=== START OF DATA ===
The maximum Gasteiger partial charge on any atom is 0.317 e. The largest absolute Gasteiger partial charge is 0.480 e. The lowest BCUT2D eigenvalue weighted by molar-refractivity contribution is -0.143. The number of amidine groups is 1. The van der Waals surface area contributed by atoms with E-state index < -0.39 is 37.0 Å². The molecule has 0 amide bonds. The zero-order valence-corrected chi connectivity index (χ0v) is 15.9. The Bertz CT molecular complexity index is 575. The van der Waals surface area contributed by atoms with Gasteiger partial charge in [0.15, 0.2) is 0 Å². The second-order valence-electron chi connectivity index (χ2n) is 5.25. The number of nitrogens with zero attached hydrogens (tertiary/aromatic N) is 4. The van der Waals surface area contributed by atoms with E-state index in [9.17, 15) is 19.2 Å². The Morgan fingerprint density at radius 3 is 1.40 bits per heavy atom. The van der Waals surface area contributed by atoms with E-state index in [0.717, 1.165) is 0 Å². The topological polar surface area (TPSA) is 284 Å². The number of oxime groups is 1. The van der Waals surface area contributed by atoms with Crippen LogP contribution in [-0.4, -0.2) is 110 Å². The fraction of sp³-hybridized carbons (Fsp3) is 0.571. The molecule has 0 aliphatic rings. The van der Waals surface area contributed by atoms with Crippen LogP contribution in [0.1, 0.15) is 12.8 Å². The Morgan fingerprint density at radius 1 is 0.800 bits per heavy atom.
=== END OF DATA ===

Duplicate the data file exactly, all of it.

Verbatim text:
The maximum Gasteiger partial charge on any atom is 0.317 e. The largest absolute Gasteiger partial charge is 0.480 e. The lowest BCUT2D eigenvalue weighted by molar-refractivity contribution is -0.143. The number of amidine groups is 1. The van der Waals surface area contributed by atoms with E-state index < -0.39 is 37.0 Å². The molecule has 0 amide bonds. The zero-order valence-corrected chi connectivity index (χ0v) is 15.9. The Bertz CT molecular complexity index is 575. The van der Waals surface area contributed by atoms with Gasteiger partial charge in [0.15, 0.2) is 0 Å². The second-order valence-electron chi connectivity index (χ2n) is 5.25. The number of nitrogens with zero attached hydrogens (tertiary/aromatic N) is 4. The van der Waals surface area contributed by atoms with E-state index in [9.17, 15) is 19.2 Å². The Morgan fingerprint density at radius 3 is 1.40 bits per heavy atom. The van der Waals surface area contributed by atoms with E-state index in [0.717, 1.165) is 0 Å². The topological polar surface area (TPSA) is 284 Å². The number of oxime groups is 1. The van der Waals surface area contributed by atoms with Crippen LogP contribution in [-0.4, -0.2) is 110 Å². The fraction of sp³-hybridized carbons (Fsp3) is 0.571. The molecule has 0 aliphatic rings. The van der Waals surface area contributed by atoms with Crippen LogP contribution in [0.1, 0.15) is 12.8 Å². The Morgan fingerprint density at radius 1 is 0.800 bits per heavy atom.